The Summer Term Has Come and Gone

On finding a rhythm in grad school (again) and brushing the dust off of my impeccable APA citation skills.

As part of my first summer in the Teaching Collaborative, I began my graduate coursework for the M.S.Ed in adolescent special education at Hunter College. We seem to be hopefully in the waning stages of the COVID-19 pandemic, and our first term of coursework has been a decent mix of hybrid classes, meeting online, in-person, and sometimes working asynchronously for certain modules. Summer coursework at Hunter is broken up into 3 sessions, and each of my three classes so far have fallen under one of the five week sessions. Most of the Collaborative’s university partners begin graduate coursework in the summer, with a few exceptions (I know a colleague at Touro mentioned that they’re starting in the fall).

For this year’s Hunter College adolescent special education cohort, we took three courses: one on literacy and another on math methods during the first summer term, and a class on the study of learning disabilities during the last 5 week summer term. I thought I learned a good deal from these courses, especially given that they each happen in the span of 5 weeks. I can’t help but wonder what sacrifices have to be made when condensing a graduate level course down into 5 weeks, but my professors have been great. Our program intentionally sets a foundational knowledge base with the three classes that I mentioned above, and I’m feeling pretty ready to incorporate these tools and ideas into my teaching practice. Our faculty talk a lot about modeling strategies, tools, and other things that we can tangibly take into the classroom, and the faculty that I’ve worked with so far have all been great.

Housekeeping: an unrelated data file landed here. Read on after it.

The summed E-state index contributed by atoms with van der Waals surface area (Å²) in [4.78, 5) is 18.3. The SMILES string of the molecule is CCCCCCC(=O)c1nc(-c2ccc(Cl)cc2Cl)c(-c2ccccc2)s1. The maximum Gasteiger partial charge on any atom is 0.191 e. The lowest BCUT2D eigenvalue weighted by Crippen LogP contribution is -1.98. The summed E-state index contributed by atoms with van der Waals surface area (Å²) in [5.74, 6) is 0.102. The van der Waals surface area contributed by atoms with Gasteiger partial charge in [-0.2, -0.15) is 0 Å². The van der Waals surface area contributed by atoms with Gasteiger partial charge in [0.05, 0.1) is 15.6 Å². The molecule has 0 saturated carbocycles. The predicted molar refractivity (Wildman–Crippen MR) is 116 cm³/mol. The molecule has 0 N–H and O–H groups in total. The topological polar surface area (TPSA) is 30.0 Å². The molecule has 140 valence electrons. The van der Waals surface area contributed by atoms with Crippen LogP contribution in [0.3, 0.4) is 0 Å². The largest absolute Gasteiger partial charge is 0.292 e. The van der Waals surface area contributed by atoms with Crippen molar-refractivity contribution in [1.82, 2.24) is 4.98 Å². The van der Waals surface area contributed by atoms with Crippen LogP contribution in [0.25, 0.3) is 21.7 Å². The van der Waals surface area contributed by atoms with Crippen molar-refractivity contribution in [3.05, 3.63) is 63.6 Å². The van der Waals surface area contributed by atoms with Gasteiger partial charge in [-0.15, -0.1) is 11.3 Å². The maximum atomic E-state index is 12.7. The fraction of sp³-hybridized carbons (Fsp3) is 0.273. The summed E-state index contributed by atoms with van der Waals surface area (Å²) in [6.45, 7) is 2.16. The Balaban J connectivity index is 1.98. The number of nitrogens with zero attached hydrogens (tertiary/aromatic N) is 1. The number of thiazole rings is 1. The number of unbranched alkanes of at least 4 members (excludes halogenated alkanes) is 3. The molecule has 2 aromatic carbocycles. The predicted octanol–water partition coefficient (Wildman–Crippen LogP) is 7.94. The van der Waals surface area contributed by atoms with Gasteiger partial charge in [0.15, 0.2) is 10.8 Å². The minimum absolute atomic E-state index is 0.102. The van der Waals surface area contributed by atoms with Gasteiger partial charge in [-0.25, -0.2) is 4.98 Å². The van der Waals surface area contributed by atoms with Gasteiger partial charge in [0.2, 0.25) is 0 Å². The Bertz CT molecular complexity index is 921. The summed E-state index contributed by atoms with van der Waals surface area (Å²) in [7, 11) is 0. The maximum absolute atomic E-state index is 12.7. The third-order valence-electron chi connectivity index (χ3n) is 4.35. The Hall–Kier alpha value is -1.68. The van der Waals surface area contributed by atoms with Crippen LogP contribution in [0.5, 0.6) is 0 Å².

For those that are curious about how we ended up at our respective graduate programs, NYCTC Partner Teachers are able to rank their top 2-3 graduate school preferences based on the universities that partner with the DOE for each subject area. The program says that most participants get their first choice of grad program, and that seems to track pretty well with what I’ve observed and heard from others in my cohort. I don’t think I knew of anyone who got their third choice based on the grad school preference survey.

I’ve enjoyed the feeling of being back on a college campus again. Before the pandemic, I was finishing up my first masters degree in higher education and student affairs at Indiana University. As an undergrad and graduate student, I held various roles on multiple campuses, with almost all of my responsibilities falling under the umbrella of residential life and working in university residence halls. It does feel somewhat strange to be back on campus as only a student and to have no other responsibilities. One nice thing about being at Hunter is that I appreciate having access to facilities like lounges and study areas whenever I’m on campus. It’s nice to know that while I’m on the Upper East Side there’s always at least two places I can go to without an expectation of spending my money (the other being a New York Public Library branch).

As I wind down my last of the three summer classes (study of learning disabilities), I’m putting my finishing touches on an IEP group project, working my way through the NYSED autism workshop curriculum, and completing a course reflection assignment. On one hand, I’m excited for a short break between grad school and the start of the school year. Once the school year starts I’ll see how I do balancing teaching full time and going to grad school at night. On the other hand, I find myself ruminative. I find myself thinking about the aspects of my journey that have lead me to this point, and I find myself thinking about the students that I’ll be meeting and teaching in just over a month.

I’m under no delusion that my first year in the classroom is going to be flawless. If anything, I’ve heard that the first year is the hardest part of one’s teaching career. Whatever comes my way, I’m going to do my very best and take it all in stride.